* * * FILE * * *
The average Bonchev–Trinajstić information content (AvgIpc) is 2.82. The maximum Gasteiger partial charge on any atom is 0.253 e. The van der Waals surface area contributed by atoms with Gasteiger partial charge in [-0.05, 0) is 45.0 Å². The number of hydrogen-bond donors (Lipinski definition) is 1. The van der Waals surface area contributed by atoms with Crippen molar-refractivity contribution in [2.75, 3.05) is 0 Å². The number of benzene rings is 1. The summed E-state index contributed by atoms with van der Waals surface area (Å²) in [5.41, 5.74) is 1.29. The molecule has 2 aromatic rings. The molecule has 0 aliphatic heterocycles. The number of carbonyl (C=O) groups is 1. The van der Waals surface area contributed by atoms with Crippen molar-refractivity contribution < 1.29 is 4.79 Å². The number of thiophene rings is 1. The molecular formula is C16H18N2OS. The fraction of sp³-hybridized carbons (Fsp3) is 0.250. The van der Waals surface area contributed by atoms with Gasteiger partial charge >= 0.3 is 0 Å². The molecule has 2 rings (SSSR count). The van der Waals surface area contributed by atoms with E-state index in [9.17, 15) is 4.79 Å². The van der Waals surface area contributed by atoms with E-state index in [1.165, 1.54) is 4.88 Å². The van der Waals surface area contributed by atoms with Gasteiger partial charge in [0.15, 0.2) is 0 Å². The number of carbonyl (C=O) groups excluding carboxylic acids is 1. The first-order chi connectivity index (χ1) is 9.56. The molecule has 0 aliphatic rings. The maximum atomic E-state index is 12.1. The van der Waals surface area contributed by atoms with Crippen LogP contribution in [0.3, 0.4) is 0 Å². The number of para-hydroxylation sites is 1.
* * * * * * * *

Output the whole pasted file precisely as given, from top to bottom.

The average Bonchev–Trinajstić information content (AvgIpc) is 2.82. The maximum Gasteiger partial charge on any atom is 0.253 e. The van der Waals surface area contributed by atoms with Gasteiger partial charge in [-0.05, 0) is 45.0 Å². The number of hydrogen-bond donors (Lipinski definition) is 1. The van der Waals surface area contributed by atoms with Crippen molar-refractivity contribution in [2.75, 3.05) is 0 Å². The number of benzene rings is 1. The summed E-state index contributed by atoms with van der Waals surface area (Å²) in [5.41, 5.74) is 1.29. The molecule has 2 aromatic rings. The molecule has 0 aliphatic heterocycles. The number of carbonyl (C=O) groups is 1. The van der Waals surface area contributed by atoms with Crippen molar-refractivity contribution < 1.29 is 4.79 Å². The number of thiophene rings is 1. The molecular formula is C16H18N2OS. The fraction of sp³-hybridized carbons (Fsp3) is 0.250. The van der Waals surface area contributed by atoms with Gasteiger partial charge >= 0.3 is 0 Å². The molecule has 2 rings (SSSR count). The van der Waals surface area contributed by atoms with E-state index in [9.17, 15) is 4.79 Å². The van der Waals surface area contributed by atoms with E-state index in [1.165, 1.54) is 4.88 Å². The van der Waals surface area contributed by atoms with Gasteiger partial charge in [0.15, 0.2) is 0 Å². The number of carbonyl (C=O) groups excluding carboxylic acids is 1. The first-order chi connectivity index (χ1) is 9.56. The molecule has 0 aliphatic rings. The maximum atomic E-state index is 12.1. The van der Waals surface area contributed by atoms with Crippen LogP contribution in [0.3, 0.4) is 0 Å². The number of para-hydroxylation sites is 1.